- A Discussion with Jacques Derrida
The following Questions and Answers are extracted from the transcript of a panel discussion with Jacques Derrida at The University of Sydney in August 1999. They form part of Paul Patton and Terry Smith eds., Deconstruction Engaged: The Sydney Seminars, to be published in 2001 by Power Institute Publications and the Research Institute for Humanities and Social Sciences at the University of Sydney, and by a corresponding University Press in the United States (The manuscript is currently being considered by Chicago University Press). The first two questions were from members of the panel and had been given to Derrida in advance. The last three questions were from the floor and his answers were entirely improvised.
One of the most powerful examples of deconstructive affirmation appears in your essay ‘Force of Law’. In summary form, this affirmation is the statement that ‘deconstruction is justice’. In its more developed form in that paper, it is the claim that deconstruction corresponds to a double movement which involves, firstly, a responsibility towards the history, origins and therefore the limits of our concept of justice; and secondly, it involves a responsibility toward the very concept of responsibility, and therefore towards the network of concepts in which our concept of responsibility is embedded, concepts like the notion of the will, of freedom, of property, the self, and consciousness, and so on. Already in that second movement — responsibility toward the very concept of responsibility — there is more than a hint of paradox.
Now, my question is about justice in the context of colonial social relations, and I want to raise a number of issues which have the form of a series of nested questions going from the less specific to the more specific. I should say that I was encouraged to ask this question about how we might think of justice in a colonial context not only by your willingness to make comments about ‘apology’ in a press conference in Melbourne, but more generally, before that, by Monolingualism of the Other, a text which you gave at a conference on language and its relation to culture and cultural identity. One of things that struck me in that text was your account of your own experience of coloniality, in particular in your relation to metropolitan France and to the French language. Reading that account, I thought that not only was this an appropriate question but also that, since many Australians share a similar relation to Britain and to the English language, this might be an occasion to reassure you that here, too, you are among colonials.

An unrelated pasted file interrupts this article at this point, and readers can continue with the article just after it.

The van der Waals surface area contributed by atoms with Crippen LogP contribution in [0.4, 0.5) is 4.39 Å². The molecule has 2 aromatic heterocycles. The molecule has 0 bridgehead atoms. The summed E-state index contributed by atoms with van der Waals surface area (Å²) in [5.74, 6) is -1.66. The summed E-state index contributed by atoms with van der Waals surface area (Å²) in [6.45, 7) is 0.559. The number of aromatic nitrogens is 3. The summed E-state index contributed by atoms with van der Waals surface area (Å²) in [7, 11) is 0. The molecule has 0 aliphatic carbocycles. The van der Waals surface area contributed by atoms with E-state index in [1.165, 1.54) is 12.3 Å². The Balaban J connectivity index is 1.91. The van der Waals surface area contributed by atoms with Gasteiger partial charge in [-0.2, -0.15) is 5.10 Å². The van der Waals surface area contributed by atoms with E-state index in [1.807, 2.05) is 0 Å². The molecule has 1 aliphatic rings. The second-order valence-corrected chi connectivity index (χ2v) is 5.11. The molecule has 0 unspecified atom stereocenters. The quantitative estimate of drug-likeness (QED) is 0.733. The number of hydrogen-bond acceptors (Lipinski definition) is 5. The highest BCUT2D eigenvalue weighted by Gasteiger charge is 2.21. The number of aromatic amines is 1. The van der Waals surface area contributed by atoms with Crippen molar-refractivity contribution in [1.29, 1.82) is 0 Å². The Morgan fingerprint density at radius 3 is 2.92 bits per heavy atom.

In ‘Force of Law’, you contrast the law, which is deconstructible, and justice, which is indeconstructible. This distinction has particular pertinence in Australia, at present, since a recent decision by the High Court which recognised, for the first time, a form of title, a form of ownership of land, based on indigenous law and custom. This decision overturned the non-recognition of any form of ownership based on indigenous law which had become embedded in British and then Australian law since the establishment of the colony in 1788. So, it provides a striking example of a partial deconstruction of an established and historically contingent body of law, in the name of justice towards indigenous people. But, of course, at the same time, and to the extent that this involves a judgment formulated in the law of the colonising power, this act of justice toward colonised indigenous peoples presupposes the perpetuation of a fundamental injustice.
So it seems that at issue here is the aporetic character of all justice, the sense in which — as you say — justice, even when it is realised, is inseparable from the non-realisation, the non-attainment, of justice, or the perpetuation of injustice, we might say. It is for these reasons, among others, that in ‘Force of Law’ you describe justice as ‘the experience of what we are not able to experience’ or as ‘an experience of the impossible’. Now, some readers and commentators will no doubt remain dissatisfied by this negative and apparently indeterminate mode of affirmation, by the fact that affirmation is...